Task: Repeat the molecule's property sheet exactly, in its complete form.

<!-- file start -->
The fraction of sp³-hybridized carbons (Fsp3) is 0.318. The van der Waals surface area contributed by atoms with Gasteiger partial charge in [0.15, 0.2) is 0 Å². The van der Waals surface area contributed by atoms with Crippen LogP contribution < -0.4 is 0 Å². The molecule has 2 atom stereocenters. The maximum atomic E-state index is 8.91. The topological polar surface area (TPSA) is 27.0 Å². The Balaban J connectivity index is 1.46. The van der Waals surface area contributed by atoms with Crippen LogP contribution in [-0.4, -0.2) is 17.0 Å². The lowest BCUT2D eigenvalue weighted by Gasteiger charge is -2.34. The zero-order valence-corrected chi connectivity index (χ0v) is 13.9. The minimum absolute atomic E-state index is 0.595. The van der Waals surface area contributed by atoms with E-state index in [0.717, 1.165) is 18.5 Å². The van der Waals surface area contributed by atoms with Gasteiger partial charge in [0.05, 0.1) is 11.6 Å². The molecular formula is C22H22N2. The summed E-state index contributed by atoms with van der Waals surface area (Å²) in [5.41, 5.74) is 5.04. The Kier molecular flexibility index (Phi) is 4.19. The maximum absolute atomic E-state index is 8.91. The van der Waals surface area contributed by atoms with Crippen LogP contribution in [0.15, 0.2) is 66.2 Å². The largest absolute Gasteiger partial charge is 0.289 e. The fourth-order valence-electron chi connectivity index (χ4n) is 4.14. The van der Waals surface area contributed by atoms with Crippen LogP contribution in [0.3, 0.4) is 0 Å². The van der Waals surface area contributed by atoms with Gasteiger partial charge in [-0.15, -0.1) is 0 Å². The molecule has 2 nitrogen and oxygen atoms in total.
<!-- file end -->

The fraction of sp³-hybridized carbons (Fsp3) is 0.318. The van der Waals surface area contributed by atoms with Gasteiger partial charge in [0.15, 0.2) is 0 Å². The van der Waals surface area contributed by atoms with Crippen LogP contribution < -0.4 is 0 Å². The molecule has 2 atom stereocenters. The maximum atomic E-state index is 8.91. The topological polar surface area (TPSA) is 27.0 Å². The Balaban J connectivity index is 1.46. The van der Waals surface area contributed by atoms with Crippen LogP contribution in [-0.4, -0.2) is 17.0 Å². The lowest BCUT2D eigenvalue weighted by Gasteiger charge is -2.34. The zero-order valence-corrected chi connectivity index (χ0v) is 13.9. The minimum absolute atomic E-state index is 0.595. The van der Waals surface area contributed by atoms with E-state index in [0.717, 1.165) is 18.5 Å². The van der Waals surface area contributed by atoms with Gasteiger partial charge in [0.05, 0.1) is 11.6 Å². The molecular formula is C22H22N2. The summed E-state index contributed by atoms with van der Waals surface area (Å²) in [5.41, 5.74) is 5.04. The Kier molecular flexibility index (Phi) is 4.19. The maximum absolute atomic E-state index is 8.91. The van der Waals surface area contributed by atoms with Crippen LogP contribution in [0.15, 0.2) is 66.2 Å². The largest absolute Gasteiger partial charge is 0.289 e. The fourth-order valence-electron chi connectivity index (χ4n) is 4.14. The van der Waals surface area contributed by atoms with Crippen LogP contribution in [0.3, 0.4) is 0 Å². The van der Waals surface area contributed by atoms with Gasteiger partial charge in [-0.15, -0.1) is 0 Å². The molecule has 2 nitrogen and oxygen atoms in total.